A-Z of banking and finance: J is for junior debt

A-Z of banking and finance: J is for junior debt

Banking and finance bulletin - September 2022

Junior debt – sometimes referred to as subordinated debt, occasionally talked about as mezzanine debt – is referred to as such because it ranks behind other, more senior, debt owing by the same borrower. Junior creditors can come in many different shapes and sizes and can include shareholder lenders and specialist debt investors or funds.

Junior debt can be an attractive proposition for investors as it often carries a better return (i.e. an attractive interest rate or other fees making it more expensive debt). But with enhanced returns often come greater risk: more senior-ranking debt will typically get paid out first before the borrower makes any payments to junior creditors. This usually means that junior creditors occupy a more vulnerable position than senior creditors in the event of a borrower’s insolvency. An understanding of these different creditor interests is crucial both for businesses seeking debt funding and for investors looking to allocate their capital effectively.

Structural vs. contractual subordination

The ranking of junior debt compared to a borrower’s other indebtedness, and the circumstances in which junior creditors can expect to receive repayment, can be dealt with in different ways. Sometimes people talk about structural subordination, where senior debt is advanced at a “lower” (meaning close to the operating entities) level in a corporate group structure, and guarantees and security are taken from and over the assets of the operating vehicles in that corporate group. The junior (or subordinated) debt by contrast will be advanced at a “higher” level in that corporate structure to a holding vehicle (i.e. a company that does not trade and whose only assets are its interest in the operating subsidiaries) and without the benefit of guarantees from and security over the assets of the operating entities. In this scenario, the junior creditor(s) have claims against the holding company to which the junior debt is advanced alone, which will be dependent upon distributions from its subsidiary/ies or repayments of intercompany loans owing by those subsidiary/ies to obtain the funds necessary to repay the junior debt. The senior creditor(s) by contrast have claims against, and security from, companies lower in the corporate structure including, crucially, the asset-owning and income-generating operating companies. In short, in a distressed or insolvency situation, the senior creditors stand a much better prospect of recovering amounts owing to them.

In more complicated financings, lenders are rarely prepared to rely upon structural subordination where there is any junior debt in the mix and will also want an element of contractual subordination – a contract under which different lenders agree to a specific order of priority in which their debts will rank. Such contracts may be referred to as subordination agreements, or as deeds of priority, or as intercreditor agreements. To read more about intercreditor agreements, please see our previous article here. For the purposes of this note, suffice to say that if you’re a junior creditor and asked to enter any such subordination arrangement, then you should expect to find yourself deeply subordinated – in other words, waiting patiently behind the senior creditor(s) until the senior debt is repaid in full before you can do much with your junior debt.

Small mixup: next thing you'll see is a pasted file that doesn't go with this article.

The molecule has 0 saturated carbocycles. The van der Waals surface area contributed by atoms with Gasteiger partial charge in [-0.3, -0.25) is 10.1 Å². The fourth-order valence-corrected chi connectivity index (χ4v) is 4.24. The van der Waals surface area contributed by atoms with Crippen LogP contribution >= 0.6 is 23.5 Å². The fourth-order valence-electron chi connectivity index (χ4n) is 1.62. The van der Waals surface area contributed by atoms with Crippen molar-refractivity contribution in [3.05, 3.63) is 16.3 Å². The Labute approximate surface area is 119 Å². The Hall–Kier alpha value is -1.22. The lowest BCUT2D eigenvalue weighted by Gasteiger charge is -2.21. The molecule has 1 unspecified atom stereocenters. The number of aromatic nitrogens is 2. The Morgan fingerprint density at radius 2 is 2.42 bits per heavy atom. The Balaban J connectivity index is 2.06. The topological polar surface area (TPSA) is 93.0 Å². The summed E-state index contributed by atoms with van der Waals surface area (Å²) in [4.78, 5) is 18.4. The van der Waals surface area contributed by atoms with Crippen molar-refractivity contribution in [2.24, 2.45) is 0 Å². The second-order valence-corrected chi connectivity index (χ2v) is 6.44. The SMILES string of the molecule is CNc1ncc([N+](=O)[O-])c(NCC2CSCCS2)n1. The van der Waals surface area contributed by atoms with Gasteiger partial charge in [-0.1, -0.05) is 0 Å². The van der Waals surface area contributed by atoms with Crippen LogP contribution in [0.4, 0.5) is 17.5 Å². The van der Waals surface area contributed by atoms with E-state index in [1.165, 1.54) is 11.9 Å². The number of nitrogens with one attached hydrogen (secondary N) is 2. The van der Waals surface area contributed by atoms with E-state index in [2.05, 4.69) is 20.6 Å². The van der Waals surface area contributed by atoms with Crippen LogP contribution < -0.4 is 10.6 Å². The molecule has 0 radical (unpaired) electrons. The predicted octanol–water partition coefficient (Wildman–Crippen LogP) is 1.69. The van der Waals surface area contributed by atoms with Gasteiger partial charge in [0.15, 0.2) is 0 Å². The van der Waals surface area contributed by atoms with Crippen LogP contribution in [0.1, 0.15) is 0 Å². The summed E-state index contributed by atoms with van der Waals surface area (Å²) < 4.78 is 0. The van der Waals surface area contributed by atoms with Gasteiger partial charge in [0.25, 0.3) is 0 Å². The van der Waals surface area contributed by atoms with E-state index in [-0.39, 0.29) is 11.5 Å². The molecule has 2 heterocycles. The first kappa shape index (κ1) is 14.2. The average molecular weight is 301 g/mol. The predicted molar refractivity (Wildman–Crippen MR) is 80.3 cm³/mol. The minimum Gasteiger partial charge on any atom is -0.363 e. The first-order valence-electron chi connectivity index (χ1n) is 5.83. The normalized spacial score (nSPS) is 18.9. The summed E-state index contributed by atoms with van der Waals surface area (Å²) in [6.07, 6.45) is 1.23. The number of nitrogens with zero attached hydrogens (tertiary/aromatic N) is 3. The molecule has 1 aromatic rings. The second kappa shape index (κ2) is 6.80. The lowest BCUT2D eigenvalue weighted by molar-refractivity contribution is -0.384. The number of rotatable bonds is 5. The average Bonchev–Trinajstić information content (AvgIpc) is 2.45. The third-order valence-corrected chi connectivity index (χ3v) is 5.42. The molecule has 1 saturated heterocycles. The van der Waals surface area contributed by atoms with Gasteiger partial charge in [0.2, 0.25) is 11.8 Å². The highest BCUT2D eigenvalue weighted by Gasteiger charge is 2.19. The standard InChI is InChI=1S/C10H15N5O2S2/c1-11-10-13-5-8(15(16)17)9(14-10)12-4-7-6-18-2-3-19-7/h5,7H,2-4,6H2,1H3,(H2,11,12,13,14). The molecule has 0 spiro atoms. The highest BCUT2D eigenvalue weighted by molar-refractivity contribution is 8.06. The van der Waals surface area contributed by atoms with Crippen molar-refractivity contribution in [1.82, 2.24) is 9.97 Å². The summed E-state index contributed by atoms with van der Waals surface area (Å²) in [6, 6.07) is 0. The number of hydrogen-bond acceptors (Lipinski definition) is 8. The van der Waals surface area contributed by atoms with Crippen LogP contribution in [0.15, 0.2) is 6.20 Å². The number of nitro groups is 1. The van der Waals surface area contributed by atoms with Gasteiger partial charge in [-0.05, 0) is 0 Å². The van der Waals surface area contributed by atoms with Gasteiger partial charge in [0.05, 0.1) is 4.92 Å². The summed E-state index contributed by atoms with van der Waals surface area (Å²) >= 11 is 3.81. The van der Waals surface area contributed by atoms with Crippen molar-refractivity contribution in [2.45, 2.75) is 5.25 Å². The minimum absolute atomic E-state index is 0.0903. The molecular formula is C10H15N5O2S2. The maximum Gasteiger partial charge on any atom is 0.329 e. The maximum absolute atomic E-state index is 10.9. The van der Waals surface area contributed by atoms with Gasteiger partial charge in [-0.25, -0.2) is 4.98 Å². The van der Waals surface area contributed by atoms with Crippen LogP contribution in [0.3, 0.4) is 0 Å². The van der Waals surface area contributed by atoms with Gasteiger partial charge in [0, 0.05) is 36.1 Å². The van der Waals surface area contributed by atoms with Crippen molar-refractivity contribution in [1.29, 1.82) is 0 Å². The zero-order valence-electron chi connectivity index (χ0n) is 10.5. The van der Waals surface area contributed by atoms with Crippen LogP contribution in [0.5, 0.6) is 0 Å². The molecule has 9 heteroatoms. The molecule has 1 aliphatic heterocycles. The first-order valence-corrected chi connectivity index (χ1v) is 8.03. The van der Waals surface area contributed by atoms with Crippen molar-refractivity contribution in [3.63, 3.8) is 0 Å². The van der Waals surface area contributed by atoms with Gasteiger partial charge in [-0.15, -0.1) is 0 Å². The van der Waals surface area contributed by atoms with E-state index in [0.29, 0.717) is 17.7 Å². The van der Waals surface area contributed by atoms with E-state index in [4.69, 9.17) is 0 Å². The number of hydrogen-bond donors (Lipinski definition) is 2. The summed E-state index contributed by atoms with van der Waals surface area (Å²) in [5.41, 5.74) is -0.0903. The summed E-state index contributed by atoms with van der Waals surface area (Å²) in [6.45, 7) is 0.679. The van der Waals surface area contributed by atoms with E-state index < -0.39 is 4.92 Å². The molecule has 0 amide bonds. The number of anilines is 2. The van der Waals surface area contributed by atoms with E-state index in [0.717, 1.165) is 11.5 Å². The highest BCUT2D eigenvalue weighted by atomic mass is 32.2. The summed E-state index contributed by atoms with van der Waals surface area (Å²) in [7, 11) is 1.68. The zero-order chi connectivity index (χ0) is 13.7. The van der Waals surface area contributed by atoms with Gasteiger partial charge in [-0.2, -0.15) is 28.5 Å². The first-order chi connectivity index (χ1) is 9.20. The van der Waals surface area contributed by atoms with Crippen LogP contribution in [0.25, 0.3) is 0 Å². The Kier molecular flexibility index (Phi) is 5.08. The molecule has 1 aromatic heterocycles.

Relevant considerations for junior creditors

It’s beyond the scope of this article to cover all the different points that a junior creditor might want to consider when senior creditor(s) start imposing contractual subordination arrangements, but relevant considerations for junior creditors might include the following:

  • How should the repayment profile (including for principal, fees and any interest) for the junior debt be impacted whilst the junior debt remains outstanding? If all payments (including in respect of interest) on the junior debt are suspended until the senior debt has been repaid in full, will interest on the junior debt capitalise in the meantime?
  • To what extent can the junior creditor(s) take guarantees and/or security over the assets of the borrower and its affiliates by way of collateral for the junior debt?
  • If the junior debt is secured and/or guaranteed, to what extent can the junior creditor(s) enforce those security and guarantee interests whilst the senior debt is outstanding? If the senior creditors impose a “standstill period” during which the junior creditor(s) are unable to enforce those security and guarantee interests, how long should that standstill period last? Should the senior lender(s) have to consult with the junior creditor(s) about any enforcement action they might take in the meantime?
  • What restrictions should be placed on any amendments or waivers to the junior loan documents whilst the senior debt is outstanding? Equally, to what extent should amendments to the senior debt documents (for example to increase the size of the senior loan or to change the repayment profile) be restricted? Similarly, to what extent are transfers of the junior debt regulated?
  • How does all of this play out if the borrower enters any kind of insolvency situation?

In summary

To summarise, junior debt will typically:

  • carry a higher risk for the junior lender, compensated for by higher interest rates and possibly additional fees;
  • rank behind senior debt in the ordinary course repayment hierarchy and in a borrower’s insolvency; and
  • be regulated by an overarching agreement such as a subordination agreement, deed of priority or intercreditor agreement.

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